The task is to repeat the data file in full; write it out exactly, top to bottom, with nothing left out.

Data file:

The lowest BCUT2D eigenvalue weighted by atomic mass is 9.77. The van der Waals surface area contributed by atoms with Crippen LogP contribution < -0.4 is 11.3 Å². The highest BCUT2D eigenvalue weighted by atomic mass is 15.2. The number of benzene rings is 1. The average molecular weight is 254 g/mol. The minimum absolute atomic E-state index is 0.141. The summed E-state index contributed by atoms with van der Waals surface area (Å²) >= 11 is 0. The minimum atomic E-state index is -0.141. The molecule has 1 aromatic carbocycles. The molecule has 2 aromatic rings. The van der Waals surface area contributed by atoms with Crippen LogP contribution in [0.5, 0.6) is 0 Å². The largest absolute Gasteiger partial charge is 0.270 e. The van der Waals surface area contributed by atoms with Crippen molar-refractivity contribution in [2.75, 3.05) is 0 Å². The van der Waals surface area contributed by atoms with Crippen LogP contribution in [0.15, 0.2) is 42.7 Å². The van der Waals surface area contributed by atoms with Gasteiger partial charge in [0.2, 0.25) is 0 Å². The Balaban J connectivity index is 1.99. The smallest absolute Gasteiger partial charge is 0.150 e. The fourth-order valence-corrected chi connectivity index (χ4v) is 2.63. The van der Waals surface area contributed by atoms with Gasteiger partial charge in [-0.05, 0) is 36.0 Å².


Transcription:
The lowest BCUT2D eigenvalue weighted by atomic mass is 9.77. The van der Waals surface area contributed by atoms with Crippen LogP contribution < -0.4 is 11.3 Å². The highest BCUT2D eigenvalue weighted by atomic mass is 15.2. The number of benzene rings is 1. The average molecular weight is 254 g/mol. The minimum absolute atomic E-state index is 0.141. The summed E-state index contributed by atoms with van der Waals surface area (Å²) >= 11 is 0. The minimum atomic E-state index is -0.141. The molecule has 1 aromatic carbocycles. The molecule has 2 aromatic rings. The van der Waals surface area contributed by atoms with Crippen LogP contribution in [0.5, 0.6) is 0 Å². The largest absolute Gasteiger partial charge is 0.270 e. The van der Waals surface area contributed by atoms with Crippen molar-refractivity contribution in [2.75, 3.05) is 0 Å². The van der Waals surface area contributed by atoms with Crippen LogP contribution in [0.15, 0.2) is 42.7 Å². The van der Waals surface area contributed by atoms with Gasteiger partial charge in [0.2, 0.25) is 0 Å². The Balaban J connectivity index is 1.99. The smallest absolute Gasteiger partial charge is 0.150 e. The fourth-order valence-corrected chi connectivity index (χ4v) is 2.63. The van der Waals surface area contributed by atoms with Gasteiger partial charge in [-0.05, 0) is 36.0 Å².